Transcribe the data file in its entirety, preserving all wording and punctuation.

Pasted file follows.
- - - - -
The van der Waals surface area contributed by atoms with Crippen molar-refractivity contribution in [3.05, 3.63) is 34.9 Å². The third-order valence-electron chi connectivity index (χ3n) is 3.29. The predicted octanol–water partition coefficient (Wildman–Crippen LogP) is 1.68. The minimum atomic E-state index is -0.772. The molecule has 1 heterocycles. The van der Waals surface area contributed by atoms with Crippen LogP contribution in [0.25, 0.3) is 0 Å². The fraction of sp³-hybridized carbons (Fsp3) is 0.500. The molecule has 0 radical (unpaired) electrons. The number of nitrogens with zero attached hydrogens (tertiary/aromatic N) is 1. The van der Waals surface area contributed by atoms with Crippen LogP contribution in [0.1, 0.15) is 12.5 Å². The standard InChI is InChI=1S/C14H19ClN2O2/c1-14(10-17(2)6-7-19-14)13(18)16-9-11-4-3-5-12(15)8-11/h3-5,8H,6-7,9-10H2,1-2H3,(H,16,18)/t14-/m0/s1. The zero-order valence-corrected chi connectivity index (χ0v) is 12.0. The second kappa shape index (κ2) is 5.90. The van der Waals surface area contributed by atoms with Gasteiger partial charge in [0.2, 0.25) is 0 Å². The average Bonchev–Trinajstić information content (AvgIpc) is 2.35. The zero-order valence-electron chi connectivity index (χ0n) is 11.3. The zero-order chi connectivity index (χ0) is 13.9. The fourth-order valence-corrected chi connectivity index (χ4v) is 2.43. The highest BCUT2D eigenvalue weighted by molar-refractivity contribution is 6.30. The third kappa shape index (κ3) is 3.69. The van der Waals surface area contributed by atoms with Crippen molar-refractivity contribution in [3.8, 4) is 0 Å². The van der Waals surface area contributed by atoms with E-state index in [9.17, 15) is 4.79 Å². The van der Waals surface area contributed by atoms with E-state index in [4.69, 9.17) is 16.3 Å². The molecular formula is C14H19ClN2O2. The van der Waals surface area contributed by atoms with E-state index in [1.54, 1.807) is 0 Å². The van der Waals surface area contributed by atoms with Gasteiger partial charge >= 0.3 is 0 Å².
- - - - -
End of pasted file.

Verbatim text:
The van der Waals surface area contributed by atoms with Crippen molar-refractivity contribution in [3.05, 3.63) is 34.9 Å². The third-order valence-electron chi connectivity index (χ3n) is 3.29. The predicted octanol–water partition coefficient (Wildman–Crippen LogP) is 1.68. The minimum atomic E-state index is -0.772. The molecule has 1 heterocycles. The van der Waals surface area contributed by atoms with Crippen LogP contribution in [0.25, 0.3) is 0 Å². The fraction of sp³-hybridized carbons (Fsp3) is 0.500. The molecule has 0 radical (unpaired) electrons. The number of nitrogens with zero attached hydrogens (tertiary/aromatic N) is 1. The van der Waals surface area contributed by atoms with Crippen LogP contribution in [0.1, 0.15) is 12.5 Å². The standard InChI is InChI=1S/C14H19ClN2O2/c1-14(10-17(2)6-7-19-14)13(18)16-9-11-4-3-5-12(15)8-11/h3-5,8H,6-7,9-10H2,1-2H3,(H,16,18)/t14-/m0/s1. The zero-order valence-corrected chi connectivity index (χ0v) is 12.0. The second kappa shape index (κ2) is 5.90. The van der Waals surface area contributed by atoms with Gasteiger partial charge in [0.2, 0.25) is 0 Å². The average Bonchev–Trinajstić information content (AvgIpc) is 2.35. The zero-order valence-electron chi connectivity index (χ0n) is 11.3. The zero-order chi connectivity index (χ0) is 13.9. The fourth-order valence-corrected chi connectivity index (χ4v) is 2.43. The highest BCUT2D eigenvalue weighted by molar-refractivity contribution is 6.30. The third kappa shape index (κ3) is 3.69. The van der Waals surface area contributed by atoms with Crippen molar-refractivity contribution in [3.8, 4) is 0 Å². The van der Waals surface area contributed by atoms with E-state index in [9.17, 15) is 4.79 Å². The van der Waals surface area contributed by atoms with E-state index in [4.69, 9.17) is 16.3 Å². The molecular formula is C14H19ClN2O2. The van der Waals surface area contributed by atoms with E-state index in [1.54, 1.807) is 0 Å². The van der Waals surface area contributed by atoms with Gasteiger partial charge >= 0.3 is 0 Å².